UnitedHealth survey: More shop around for healthcare, but insurance literacy falls short

young woman working on laptop

While more American consumers are taking advantage of tech tools to comparison shop for healthcare, they still lack basic knowledge about health insurance and dread selecting a health benefits plan.

A new survey from UnitedHealth details those and other findings, offering both positive signs for consumer engagement and areas that suggest health insurers have more work to do as they look to improve their members' experience.

Indeed, “this survey underscores why UnitedHealthcare is working to simplify the healthcare experience for people and help them take full advantage of their healthcare benefits,” Rebecca Madsen, UnitedHealthcare chief consumer officer, said in an announcement.

Here’s a look at some of the survey’s key findings:


  • Nearly a third of respondents have used the internet or mobile apps during the last year to compare the cost of medical services, which is more than double the rate in 2012. The uptick was most significant among young people.
  • Among all comparison shoppers, 81 percent described the process of using online or mobile resources as “very” or “somewhat” helpful.
  • Fifty-six percent of survey respondents who are employed full time said they would be interested in using a wearable fitness tracker as part of a workplace wellness program.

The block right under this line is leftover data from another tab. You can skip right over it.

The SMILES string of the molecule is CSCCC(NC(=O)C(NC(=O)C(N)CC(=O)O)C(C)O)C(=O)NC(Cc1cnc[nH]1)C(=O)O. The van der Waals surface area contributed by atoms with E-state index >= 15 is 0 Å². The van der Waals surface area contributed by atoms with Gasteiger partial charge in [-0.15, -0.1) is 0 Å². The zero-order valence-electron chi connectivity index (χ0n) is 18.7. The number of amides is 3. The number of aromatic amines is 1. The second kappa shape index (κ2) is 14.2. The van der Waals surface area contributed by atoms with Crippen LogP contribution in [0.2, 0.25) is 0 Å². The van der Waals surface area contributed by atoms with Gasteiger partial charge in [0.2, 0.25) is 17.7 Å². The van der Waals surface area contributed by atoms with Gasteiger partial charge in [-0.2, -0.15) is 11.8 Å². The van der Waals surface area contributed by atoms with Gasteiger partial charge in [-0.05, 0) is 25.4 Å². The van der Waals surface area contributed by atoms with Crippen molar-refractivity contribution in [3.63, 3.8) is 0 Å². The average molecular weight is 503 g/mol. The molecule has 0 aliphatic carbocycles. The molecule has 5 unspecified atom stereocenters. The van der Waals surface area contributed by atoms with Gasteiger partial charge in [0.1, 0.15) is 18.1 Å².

• Thirty-seven percent of respondents said they were “very" or “somewhat" likely to use telemedicine to access healthcare services.


  • Only 7 percent of respondents could successfully define all four basic health insurance concepts: plan premium, deductible, co-insurance and out-of-pocket maximum. Consumers had the most trouble defining co-insurance and out-of-pocket maximum.
  • Many survey respondents underestimated the actual cost of specific healthcare services. For a knee replacement procedure, for example, 63 percent estimated the cost to be lower than the national average of $35,000, and only 11 percent answered correctly.
  • The task of selecting a health plan is not one that consumers relish, as 25 percent would rather file their annual income taxes. And 28 percent said having to review their health benefits during open enrollment would be worse than the hassle of losing their mobile phone.

In addition, despite the increased uptake of tech tools by consumers, 78 percent of respondents preferred speaking with a customer service representative to resolve an issue or ask a question--the clear winner over email, online chat or mobile app. When customers do speak to a representative, 30 percent ranked the person’s knowledge as the most important factor of the experience.